Irritation battled uneasiness. Was this a goose chase? A colossal waste of my Saturday?
With a twist of the wheel, Kahn jerked the Mule ninety degrees, bounced down a hill, and stopped just short of the water. When the motor died, the silence was deafening. “Here we are.”
I jumped out and surveyed my surroundings.
We were on a finger of land showing signs of recent submersion. Rippled soil. Scattered pebbles and shells. Mud-coated vegetation.
I looked a question at Skip. He gestured toward the lake.
Branches snagged my hair as I picked my way toward the water. Kahn and Mr. Loquacious waited upslope.
A dead fish lay on the muddy shoreline, guts ballooning like mushrooms from its belly. Surprisingly, few flies were availing themselves of the free lunch. Feeding elsewhere? Spooked by the coming storm?
I scanned the length of a pine tree lying half out of the water. Saw an oversized blue canvas bag ten feet out, its surface crawling with flies.
I turned to question my chatty companion. “You didn’t touch the bag?”
“Nope.” Skip could speak. “Smell was enough.”
“How long since you found it?”
“Two, three hours?”
I pulled on gloves, the neural pathways now pinging fortissimo. Smell? Flies on old bones?
Thankful I’d worn rain boots, I waded into the lake. The men watched without comment.
Footing was awkward. The mucky bottom sucked with every step I took. The water rose, eventually topping the rims and spilling into the boots, soaking my socks and chilling my feet.
At mid-thigh depth, I reached the bag and a waft of odor.
Hopes of viewing watercolors with Anne vanished instantly.
The flies. The odor. Something didn’t track.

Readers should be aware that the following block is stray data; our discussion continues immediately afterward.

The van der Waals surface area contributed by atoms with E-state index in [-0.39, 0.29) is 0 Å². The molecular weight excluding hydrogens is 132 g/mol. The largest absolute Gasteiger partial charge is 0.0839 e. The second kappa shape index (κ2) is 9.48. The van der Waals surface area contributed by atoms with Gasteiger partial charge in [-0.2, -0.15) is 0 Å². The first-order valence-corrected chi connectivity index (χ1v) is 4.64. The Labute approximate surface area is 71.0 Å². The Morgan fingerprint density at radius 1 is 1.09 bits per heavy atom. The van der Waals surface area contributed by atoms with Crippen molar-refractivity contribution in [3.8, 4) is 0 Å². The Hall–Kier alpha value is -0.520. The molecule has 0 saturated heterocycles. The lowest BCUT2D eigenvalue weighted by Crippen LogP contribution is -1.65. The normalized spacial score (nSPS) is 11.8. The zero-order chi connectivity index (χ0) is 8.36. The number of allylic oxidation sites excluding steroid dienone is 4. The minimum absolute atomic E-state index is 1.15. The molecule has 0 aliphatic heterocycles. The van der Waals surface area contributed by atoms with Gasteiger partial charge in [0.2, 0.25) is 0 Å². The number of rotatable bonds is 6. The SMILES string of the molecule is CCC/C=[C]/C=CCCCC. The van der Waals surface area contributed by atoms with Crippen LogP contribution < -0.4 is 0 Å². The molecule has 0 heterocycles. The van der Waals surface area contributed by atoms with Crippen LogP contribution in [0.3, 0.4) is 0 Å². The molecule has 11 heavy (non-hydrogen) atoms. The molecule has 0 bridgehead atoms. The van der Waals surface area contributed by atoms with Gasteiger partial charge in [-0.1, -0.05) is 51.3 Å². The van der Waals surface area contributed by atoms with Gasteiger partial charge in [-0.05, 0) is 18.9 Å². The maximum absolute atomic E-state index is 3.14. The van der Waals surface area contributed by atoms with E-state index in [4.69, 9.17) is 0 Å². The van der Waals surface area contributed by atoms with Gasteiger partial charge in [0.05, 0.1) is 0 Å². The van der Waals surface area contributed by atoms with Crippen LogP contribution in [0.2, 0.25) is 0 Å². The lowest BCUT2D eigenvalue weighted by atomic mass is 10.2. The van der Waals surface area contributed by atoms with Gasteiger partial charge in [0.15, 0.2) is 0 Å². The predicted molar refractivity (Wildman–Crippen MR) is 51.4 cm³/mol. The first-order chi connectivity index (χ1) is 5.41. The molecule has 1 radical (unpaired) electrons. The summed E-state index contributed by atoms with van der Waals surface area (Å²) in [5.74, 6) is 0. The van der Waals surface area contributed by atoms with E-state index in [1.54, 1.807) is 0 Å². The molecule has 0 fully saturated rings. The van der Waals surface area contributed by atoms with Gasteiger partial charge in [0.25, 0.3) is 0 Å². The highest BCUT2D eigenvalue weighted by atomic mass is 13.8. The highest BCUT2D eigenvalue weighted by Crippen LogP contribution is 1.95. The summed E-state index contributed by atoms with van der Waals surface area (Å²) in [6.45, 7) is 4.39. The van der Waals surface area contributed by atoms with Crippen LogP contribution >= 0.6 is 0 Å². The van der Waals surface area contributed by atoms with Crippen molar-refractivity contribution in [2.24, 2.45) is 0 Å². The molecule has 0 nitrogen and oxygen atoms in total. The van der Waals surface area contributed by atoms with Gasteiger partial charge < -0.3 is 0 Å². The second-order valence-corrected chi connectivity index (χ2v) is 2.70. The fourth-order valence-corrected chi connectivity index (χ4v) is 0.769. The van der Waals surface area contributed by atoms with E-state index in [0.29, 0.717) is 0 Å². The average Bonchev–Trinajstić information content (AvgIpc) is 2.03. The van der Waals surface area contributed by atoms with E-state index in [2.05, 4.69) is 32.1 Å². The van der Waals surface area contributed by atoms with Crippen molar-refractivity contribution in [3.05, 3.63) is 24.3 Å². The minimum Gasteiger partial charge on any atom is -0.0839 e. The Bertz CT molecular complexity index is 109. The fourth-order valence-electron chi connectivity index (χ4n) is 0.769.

I stared at the bag, debating. Call for help? Drag it ashore, then phone the lab?
Clouds pulsed with electricity on the far side of the lake. The rumbling sounded louder.
Screw protocol. No way I wanted lightning frying my ass.
After shooting pics with my iPhone, I leaned toward the bag and tugged. My balance wasn’t good enough to free the thing.
I stepped closer. Calliphoridae bouncing off my face and hair, I yanked the handles from the branches on which they were snagged. The bag dropped with a smack.
Moving as quickly as my water-filled footwear allowed, I lugged my prize toward shore. Irritated flies trailed in my wake.
Skip helped drag the bag across the mud and up onto the rise. Water oozed from the canvas and poured from a six-inch tear on one side.
Back on terra firma, I took several more shots. Then I pulled the zipper and peeled back the top flap. Disenchanted, the flies set off for the fish. Sushi al fresco.
A skull stared out, orbits round and empty, as though startled by the sudden intrusion of sunlight. Hair covered the cranium and trailed the face like long, dark seaweed.
The body was clothed. Beneath the sodden fabric I could see remnants of ligament, a tag of gray-green tissue here and there.
That wasn’t what froze my breath in my throat.
The legs were tightly flexed, the bones slender tubes running below the muck-covered denim.
Kathy Reichs is the author of nineteen New York Times bestselling novels and the coauthor, with her son, Brendan Reichs, of six novels for young adults. Like the protagonist of her Temperance Brennan series, Reichs is a forensic anthropologist—one of fewer than one hundred and fifteen ever certified by the American Board of Forensic Anthropology. A professor in the Department of Anthropology at the University of North Carolina at Charlotte, she is a former vice president of the American Academy of Forensic Sciences and serves on the National Police Services Advisory Council in Canada. Reichs’s own life, as much as her novels, is the basis for the TV show Bones, one of the longest-running series in the history of the Fox network.